Merryn's Blog

How we can pay to make the Nimbys go away

The best way to deal with objections to new rail lines, home or fracking wells is to buy the Nimbys off via a negative land tax, says Merryn Somerset Webb.

Currently, if your life is ruined (and the value of your house destroyed) by the building of a new infrastructure project near you, there is little or no compensation available. It's just considered bad luck.

That, of course, is why we are such a nation of Nimbys.

Subscribe to MoneyWeek

Become a smarter, better informed investor with MoneyWeek.

Why agree to put up with new trains/roads/housing estates/fracking wells when there is nothing in it for you? Instead, you will just oppose it as much as possible for as long as possible. It makes sense. That's why we aren't getting on with fracking, and why it is verging on impossible to build enough new houses in the UK.

But there is an easy way to make Nimbyism go away: a negative land tax. Imagine if you were out there Nimbying about HS2, or a nasty new wind farm going up in clear sight of your hill-top cottage, or perhaps the way that fracking was about to ruin your sense of rural idyll. Would you complain so hard if you never had to pay council tax again, or got a cash lump sum? Or if the tax benefits (and lump sums) came attached to your house, so that should you prefer rural peace to money you could sell it at a pretty price and move on? My guess is that you would not.

Advertisement
Advertisement - Article continues below

We've written about this idea frequently (see my last post on the matter here and other views on the land value tax here). But interestingly and pleasingly it is becoming a little more mainstream.

Alice Thompson almost gets there in the Times today talking about how "the Norwegians have always understood that their citizens should benefit directly from energy production". The result is a five-trillion krone fund for the people, and a nation that sees its oil rigs as "part of its heritage". But a national fund isn't enough, given that it treats everyone equally. What we need is wads of cash for those directly affected.

More interesting is a piece in the Guardian (to which my attention was drawn by Paul Goodman of Conservative Home) which suggests that not only will local councils be able to keep the all the money raised from shale-related business rates but that "direct cash payments may be made to homeowners living near fracking sites". Friends of the Earth reckons this marks a "new low" in the government's attempts to "curry fracking favour". We reckon it could be the beginning of a very useful debate on who benefits from infrastructure change, and how.

P.S Goodman also points to this piece by Alex Morton that discusses the need to give local people around new housing estates "incentives for those closest to new homes to compensate them for loss of view"

Advertisement

Recommended

Visit/519223/how-can-we-raise-more-money-in-tax
Economy

What are the best ways of raising more money in tax?

Given that whoever wins next week's election will be going on a massive spending spree, we're going to need to raise at least some of that money throu…
5 Dec 2019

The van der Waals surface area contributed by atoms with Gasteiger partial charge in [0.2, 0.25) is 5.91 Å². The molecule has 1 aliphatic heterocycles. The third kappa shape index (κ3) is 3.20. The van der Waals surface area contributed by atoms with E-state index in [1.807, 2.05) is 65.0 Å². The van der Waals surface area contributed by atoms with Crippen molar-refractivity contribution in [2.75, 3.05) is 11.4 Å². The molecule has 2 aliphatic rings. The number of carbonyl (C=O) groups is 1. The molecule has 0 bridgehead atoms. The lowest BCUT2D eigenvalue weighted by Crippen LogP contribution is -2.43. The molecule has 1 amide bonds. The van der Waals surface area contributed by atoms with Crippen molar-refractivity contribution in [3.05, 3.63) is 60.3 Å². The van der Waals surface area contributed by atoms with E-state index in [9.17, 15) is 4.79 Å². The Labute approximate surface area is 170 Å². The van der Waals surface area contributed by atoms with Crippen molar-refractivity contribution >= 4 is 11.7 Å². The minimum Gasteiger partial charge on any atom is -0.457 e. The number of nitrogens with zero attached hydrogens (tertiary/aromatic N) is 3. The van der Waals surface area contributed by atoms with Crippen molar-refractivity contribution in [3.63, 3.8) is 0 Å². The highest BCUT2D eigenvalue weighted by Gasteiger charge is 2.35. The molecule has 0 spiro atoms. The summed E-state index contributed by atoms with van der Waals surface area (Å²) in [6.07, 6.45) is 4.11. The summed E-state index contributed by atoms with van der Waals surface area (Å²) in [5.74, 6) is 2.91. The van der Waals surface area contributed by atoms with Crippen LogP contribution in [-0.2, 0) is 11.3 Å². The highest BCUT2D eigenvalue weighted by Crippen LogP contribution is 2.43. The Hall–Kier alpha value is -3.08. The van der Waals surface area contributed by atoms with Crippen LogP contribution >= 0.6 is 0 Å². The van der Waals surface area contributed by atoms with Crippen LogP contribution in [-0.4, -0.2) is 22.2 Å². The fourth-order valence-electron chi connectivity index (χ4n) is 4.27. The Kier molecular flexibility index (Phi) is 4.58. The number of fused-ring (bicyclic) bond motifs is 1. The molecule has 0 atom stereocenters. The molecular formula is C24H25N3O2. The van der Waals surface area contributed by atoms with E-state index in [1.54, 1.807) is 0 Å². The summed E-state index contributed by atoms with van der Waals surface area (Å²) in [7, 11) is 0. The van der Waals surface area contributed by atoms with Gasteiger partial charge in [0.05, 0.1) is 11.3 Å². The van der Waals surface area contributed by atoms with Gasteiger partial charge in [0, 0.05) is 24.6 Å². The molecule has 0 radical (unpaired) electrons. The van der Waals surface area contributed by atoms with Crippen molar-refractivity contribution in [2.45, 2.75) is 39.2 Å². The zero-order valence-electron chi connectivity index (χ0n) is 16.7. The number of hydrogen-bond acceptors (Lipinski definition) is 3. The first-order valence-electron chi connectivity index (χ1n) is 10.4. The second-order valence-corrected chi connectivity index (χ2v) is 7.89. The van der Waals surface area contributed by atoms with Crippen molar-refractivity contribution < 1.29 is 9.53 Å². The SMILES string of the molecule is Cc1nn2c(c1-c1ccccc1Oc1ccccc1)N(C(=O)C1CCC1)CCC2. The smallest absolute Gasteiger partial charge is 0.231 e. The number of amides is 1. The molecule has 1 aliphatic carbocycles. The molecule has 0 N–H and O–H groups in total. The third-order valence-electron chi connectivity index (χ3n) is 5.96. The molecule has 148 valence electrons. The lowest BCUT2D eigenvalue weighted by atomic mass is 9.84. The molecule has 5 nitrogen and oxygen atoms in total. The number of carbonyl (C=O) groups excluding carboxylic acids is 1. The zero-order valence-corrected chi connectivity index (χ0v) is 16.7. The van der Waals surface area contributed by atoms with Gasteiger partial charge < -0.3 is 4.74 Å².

Visit/518715/what-are-the-biggest-mistakes-investors-make-when-it-comes-to-tax
Investment strategy

What are the biggest mistakes investors make when it comes to tax?

The tax implications of an investment are something we rarely consider until after the event. That could prove to be an expensive mistake, says Domini…
27 Nov 2019
Visit/516758/beyond-the-brexit-talk-the-british-economy-isnt-doing-too-badly
Economy

Beyond the Brexit talk, the British economy isn’t doing too badly

The political Brexit pantomime aside, Britain is in pretty good shape. With near-record employment, strong wage growth and modest inflation, there is …
17 Oct 2019
Visit/516603/how-tax-has-shaped-the-course-of-human-history
Economy

How tax has shaped the course of human history

Taxation is as old as civilisation itself. But how much is too much? Dominic Frisby looks at how taxation, war and society have evolved together over …
16 Oct 2019

Most Popular

Visit/investments/commodities/silver-other-precious-metals/600812/buy-silver
Silver and other precious metals

You should all own some silver. Just don’t expect it to make you rich

Silver is cool, beautiful and immensely useful. But for investors it's the most frustrating of metals. Dominic Frisby explains why you should own some…
12 Feb 2020
Visit/economy/600802/money-minute-wednesday-12-february-grim-times-for-european-industry
Economy

Money Minute Wednesday 12 February: grim times for European industry

Today's Money Minute previews industrial production in the eurozone, plus the latest from America's central bank.
12 Feb 2020
Visit/investments/investment-strategy/600804/the-secret-to-avoiding-being-panicked-out-of-your-portfolio
Investment strategy

The secret to avoiding being panicked out of your portfolio

With the coronavirus continuing to occupy headlines, investors still aren’t sure how to react. But the one thing you mustn’t do is panic. Tim Price ex…
11 Feb 2020
Visit/investments/commodities/600729/the-rare-earth-metal-that-wont-be-a-secret-for-long
Sponsored

The rare earth metal that won't be a secret for long

SPONSORED CONTENT – You can’t keep a good thing hidden forever; now is the time to consider Pensana Rare Earths and the rare earth metals NdPr.
31 Jan 2020